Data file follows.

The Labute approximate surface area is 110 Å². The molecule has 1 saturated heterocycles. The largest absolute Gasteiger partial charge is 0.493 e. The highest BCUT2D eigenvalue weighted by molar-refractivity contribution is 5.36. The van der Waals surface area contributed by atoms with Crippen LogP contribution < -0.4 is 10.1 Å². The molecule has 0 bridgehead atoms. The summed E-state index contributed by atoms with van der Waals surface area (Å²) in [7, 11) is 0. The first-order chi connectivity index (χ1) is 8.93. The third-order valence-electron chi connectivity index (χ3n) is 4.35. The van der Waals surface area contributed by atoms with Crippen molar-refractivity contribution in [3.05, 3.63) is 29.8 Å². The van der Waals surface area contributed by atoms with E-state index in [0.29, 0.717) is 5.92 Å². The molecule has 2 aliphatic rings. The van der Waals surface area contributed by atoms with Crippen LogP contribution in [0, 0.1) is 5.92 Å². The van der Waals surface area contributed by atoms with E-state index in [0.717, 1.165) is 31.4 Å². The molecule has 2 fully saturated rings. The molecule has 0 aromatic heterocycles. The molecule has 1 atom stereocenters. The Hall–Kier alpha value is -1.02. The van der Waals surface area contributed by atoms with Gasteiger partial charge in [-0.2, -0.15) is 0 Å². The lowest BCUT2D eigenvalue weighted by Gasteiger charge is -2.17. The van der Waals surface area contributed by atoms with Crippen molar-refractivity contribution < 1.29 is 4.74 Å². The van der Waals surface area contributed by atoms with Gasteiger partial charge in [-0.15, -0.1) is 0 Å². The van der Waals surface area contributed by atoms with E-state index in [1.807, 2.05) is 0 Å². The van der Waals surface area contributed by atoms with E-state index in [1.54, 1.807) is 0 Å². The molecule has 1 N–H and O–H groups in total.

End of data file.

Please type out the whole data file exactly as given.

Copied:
The Labute approximate surface area is 110 Å². The molecule has 1 saturated heterocycles. The largest absolute Gasteiger partial charge is 0.493 e. The highest BCUT2D eigenvalue weighted by molar-refractivity contribution is 5.36. The van der Waals surface area contributed by atoms with Crippen LogP contribution < -0.4 is 10.1 Å². The molecule has 0 bridgehead atoms. The summed E-state index contributed by atoms with van der Waals surface area (Å²) in [7, 11) is 0. The first-order chi connectivity index (χ1) is 8.93. The third-order valence-electron chi connectivity index (χ3n) is 4.35. The van der Waals surface area contributed by atoms with Crippen molar-refractivity contribution in [3.05, 3.63) is 29.8 Å². The van der Waals surface area contributed by atoms with E-state index in [0.29, 0.717) is 5.92 Å². The molecule has 2 aliphatic rings. The van der Waals surface area contributed by atoms with Crippen LogP contribution in [0, 0.1) is 5.92 Å². The van der Waals surface area contributed by atoms with E-state index in [0.717, 1.165) is 31.4 Å². The molecule has 2 fully saturated rings. The molecule has 0 aromatic heterocycles. The molecule has 1 atom stereocenters. The Hall–Kier alpha value is -1.02. The van der Waals surface area contributed by atoms with Gasteiger partial charge in [-0.2, -0.15) is 0 Å². The lowest BCUT2D eigenvalue weighted by Gasteiger charge is -2.17. The van der Waals surface area contributed by atoms with Crippen molar-refractivity contribution < 1.29 is 4.74 Å². The van der Waals surface area contributed by atoms with Gasteiger partial charge in [-0.15, -0.1) is 0 Å². The van der Waals surface area contributed by atoms with E-state index in [1.807, 2.05) is 0 Å². The van der Waals surface area contributed by atoms with E-state index in [1.54, 1.807) is 0 Å². The molecule has 1 N–H and O–H groups in total.